Private Equity: An Introduction

Private equity has gained a great amount of influence in today’s financial marketplace, but surprisingly, many investors are unfamiliar with it, potentially causing them to miss out on investment opportunities. This blog briefly touches on the basics including what it is, who have traditionally invested in it, and why you should consider it as an alternative investment.

In simple terms, private equity is an asset class consisting of investments in companies that are not traded on a public exchange.

Public equities, on the other hand, are those that are traded on an exchange like the Toronto Stock Exchange (TSX), the New York Stock Exchange (NYSE) or NASDAQ.

Who Has Traditionally Invested in Private Equity?

The ‘smart money’ have been investing and, more importantly, increasing their investments, in private equity for years. Examples include pension funds, endowment funds, family offices and ultra-high net worth.

Take U.S. endowment funds, for instance, (like those at Yale and Harvard) that have averaged 53% in private equity (NACUBO – Commonfund Study of Endowments) or even pension funds (like OMERS) that are close to 50% (45% in 2016) in private equities, and you can see why they are so ‘smart.’

The smart money in the market is perceived as being invested by people who have a better understanding of the market or access to information channels that a regular investor can’t easily access.

5 Reasons Why You Should Invest in Private Equity

1. Accessibility. It’s currently an ‘opportunistic market’ where certain private equity investments are available to all Canadians; it’s no longer just for the wealthy.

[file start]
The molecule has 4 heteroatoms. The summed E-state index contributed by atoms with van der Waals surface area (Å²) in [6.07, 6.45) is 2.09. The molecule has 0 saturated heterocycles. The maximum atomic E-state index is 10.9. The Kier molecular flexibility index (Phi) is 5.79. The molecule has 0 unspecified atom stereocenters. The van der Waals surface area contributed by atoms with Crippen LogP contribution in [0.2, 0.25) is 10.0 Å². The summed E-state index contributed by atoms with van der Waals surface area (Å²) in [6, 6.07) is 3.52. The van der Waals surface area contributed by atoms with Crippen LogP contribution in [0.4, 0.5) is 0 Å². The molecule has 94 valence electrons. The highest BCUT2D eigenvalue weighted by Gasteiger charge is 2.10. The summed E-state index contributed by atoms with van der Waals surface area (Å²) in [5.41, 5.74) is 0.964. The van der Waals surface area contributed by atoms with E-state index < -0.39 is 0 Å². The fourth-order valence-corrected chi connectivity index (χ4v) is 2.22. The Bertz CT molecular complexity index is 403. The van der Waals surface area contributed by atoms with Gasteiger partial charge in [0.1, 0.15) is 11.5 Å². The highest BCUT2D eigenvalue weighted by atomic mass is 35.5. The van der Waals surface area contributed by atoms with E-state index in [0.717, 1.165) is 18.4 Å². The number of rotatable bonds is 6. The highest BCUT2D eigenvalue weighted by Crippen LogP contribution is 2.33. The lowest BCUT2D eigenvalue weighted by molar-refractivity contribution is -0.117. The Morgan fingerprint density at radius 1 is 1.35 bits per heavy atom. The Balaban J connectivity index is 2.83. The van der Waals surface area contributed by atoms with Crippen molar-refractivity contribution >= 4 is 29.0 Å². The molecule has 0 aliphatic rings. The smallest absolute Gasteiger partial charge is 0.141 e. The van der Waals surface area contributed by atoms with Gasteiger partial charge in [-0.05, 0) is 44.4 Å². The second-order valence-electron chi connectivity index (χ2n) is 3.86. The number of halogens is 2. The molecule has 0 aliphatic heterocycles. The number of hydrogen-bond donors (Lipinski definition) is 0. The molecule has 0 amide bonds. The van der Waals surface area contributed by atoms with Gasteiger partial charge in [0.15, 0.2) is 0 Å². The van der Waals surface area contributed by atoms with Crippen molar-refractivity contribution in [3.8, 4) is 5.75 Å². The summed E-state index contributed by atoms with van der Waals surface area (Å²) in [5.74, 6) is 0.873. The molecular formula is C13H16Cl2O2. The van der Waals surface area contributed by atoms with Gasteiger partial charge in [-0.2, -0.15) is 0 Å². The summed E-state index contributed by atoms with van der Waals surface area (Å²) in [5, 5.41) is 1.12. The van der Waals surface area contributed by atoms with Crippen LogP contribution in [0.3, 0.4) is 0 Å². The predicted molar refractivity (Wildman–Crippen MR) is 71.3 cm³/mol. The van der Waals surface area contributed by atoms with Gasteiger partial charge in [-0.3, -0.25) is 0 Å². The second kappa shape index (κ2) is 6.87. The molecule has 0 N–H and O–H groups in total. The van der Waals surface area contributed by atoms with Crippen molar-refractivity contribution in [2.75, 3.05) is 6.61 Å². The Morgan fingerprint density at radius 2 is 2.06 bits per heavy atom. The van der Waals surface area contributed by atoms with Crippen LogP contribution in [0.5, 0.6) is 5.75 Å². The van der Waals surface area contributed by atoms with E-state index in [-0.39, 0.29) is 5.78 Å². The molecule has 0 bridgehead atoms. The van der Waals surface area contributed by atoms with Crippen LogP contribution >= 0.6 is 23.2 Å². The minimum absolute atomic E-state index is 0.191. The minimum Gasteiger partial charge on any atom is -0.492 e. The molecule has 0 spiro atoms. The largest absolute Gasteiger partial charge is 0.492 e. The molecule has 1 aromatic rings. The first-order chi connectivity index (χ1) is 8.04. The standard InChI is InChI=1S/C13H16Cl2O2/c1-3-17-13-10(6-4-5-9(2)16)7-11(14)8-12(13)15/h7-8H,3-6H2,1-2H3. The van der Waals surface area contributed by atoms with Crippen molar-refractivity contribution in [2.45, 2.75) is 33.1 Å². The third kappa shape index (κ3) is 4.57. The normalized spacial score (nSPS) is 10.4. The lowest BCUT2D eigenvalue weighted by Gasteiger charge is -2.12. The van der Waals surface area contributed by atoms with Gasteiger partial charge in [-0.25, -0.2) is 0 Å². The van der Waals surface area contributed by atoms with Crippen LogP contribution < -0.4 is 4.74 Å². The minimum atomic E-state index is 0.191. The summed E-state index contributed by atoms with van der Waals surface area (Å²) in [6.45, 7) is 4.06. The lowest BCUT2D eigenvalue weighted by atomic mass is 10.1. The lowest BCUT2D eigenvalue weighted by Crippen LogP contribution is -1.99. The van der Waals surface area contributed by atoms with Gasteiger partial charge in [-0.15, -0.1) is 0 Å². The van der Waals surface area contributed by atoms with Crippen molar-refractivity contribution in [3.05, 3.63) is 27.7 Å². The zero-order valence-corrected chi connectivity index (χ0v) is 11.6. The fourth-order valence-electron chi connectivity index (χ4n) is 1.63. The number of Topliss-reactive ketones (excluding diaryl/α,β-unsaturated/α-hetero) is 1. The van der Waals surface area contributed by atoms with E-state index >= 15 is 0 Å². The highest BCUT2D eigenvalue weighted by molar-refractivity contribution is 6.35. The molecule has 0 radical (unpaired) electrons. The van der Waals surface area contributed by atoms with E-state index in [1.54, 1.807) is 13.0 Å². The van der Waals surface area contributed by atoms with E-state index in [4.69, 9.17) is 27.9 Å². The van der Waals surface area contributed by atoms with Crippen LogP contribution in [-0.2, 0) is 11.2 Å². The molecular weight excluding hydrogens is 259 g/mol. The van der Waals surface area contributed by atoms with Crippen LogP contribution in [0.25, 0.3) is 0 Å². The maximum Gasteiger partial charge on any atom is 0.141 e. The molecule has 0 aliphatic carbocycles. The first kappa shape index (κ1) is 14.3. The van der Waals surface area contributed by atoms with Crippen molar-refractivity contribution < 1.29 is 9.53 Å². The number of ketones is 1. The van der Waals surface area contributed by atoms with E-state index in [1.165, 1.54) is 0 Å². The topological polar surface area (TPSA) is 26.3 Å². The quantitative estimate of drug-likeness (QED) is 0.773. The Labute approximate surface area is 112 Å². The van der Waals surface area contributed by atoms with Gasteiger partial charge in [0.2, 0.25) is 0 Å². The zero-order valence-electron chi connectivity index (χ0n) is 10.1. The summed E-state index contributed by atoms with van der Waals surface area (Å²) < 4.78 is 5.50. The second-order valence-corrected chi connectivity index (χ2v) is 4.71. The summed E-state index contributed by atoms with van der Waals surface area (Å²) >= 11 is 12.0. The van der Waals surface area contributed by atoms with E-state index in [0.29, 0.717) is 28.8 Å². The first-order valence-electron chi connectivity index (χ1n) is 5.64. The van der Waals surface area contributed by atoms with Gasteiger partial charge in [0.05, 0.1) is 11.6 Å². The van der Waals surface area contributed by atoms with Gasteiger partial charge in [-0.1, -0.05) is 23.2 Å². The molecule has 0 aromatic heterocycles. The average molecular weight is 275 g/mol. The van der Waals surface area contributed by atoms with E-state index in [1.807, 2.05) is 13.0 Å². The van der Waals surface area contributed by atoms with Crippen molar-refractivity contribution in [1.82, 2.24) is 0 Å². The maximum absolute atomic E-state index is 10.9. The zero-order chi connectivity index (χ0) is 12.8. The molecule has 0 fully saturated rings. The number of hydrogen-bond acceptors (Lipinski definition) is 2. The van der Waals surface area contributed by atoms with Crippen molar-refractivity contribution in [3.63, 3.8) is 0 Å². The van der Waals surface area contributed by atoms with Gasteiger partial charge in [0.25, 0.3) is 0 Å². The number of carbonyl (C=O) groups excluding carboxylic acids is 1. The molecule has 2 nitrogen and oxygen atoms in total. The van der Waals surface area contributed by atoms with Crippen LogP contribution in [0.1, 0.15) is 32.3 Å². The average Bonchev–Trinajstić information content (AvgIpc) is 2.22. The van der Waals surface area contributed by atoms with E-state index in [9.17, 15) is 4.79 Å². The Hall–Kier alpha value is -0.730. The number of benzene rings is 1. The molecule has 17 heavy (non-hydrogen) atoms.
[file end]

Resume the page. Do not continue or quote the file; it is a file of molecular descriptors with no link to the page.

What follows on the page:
2. Higher returns (on average) paid out on distributions. In exchange for less liquidity, you may earn higher returns. The concept is called the liquidity discount, that is, private investments sell at a discount for the same return – apples to apples. Alternatively, public investments are priced at a premium in exchange for liquidity.

3. True diversification. Most investment portfolios contain a mix of investments:  stocks (various sectors like: energy, financials, technology, healthcare etc.), mutual funds (pools of various stocks), ETFs and bonds. The traditional diversified portfolio is usually all public investments, and with everything being concentrated in public investments, one is not fully diversified.

4. Not volatile like the public markets. Private equity investments tend to have more stable pricing. For example, with a private REIT, values are based on apartment buildings which are hard assets whose value does not fluctuate regularly. Private investments typically do not move based on the emotions of the marketplace.

5. Uncorrelated returns. Private investments can have returns/performance that is not necessarily correlated to the public markets, which helps diversify a portfolio. ‘Correlation’ is the degree and type of relationship between any two or more variables in which they vary together over a period.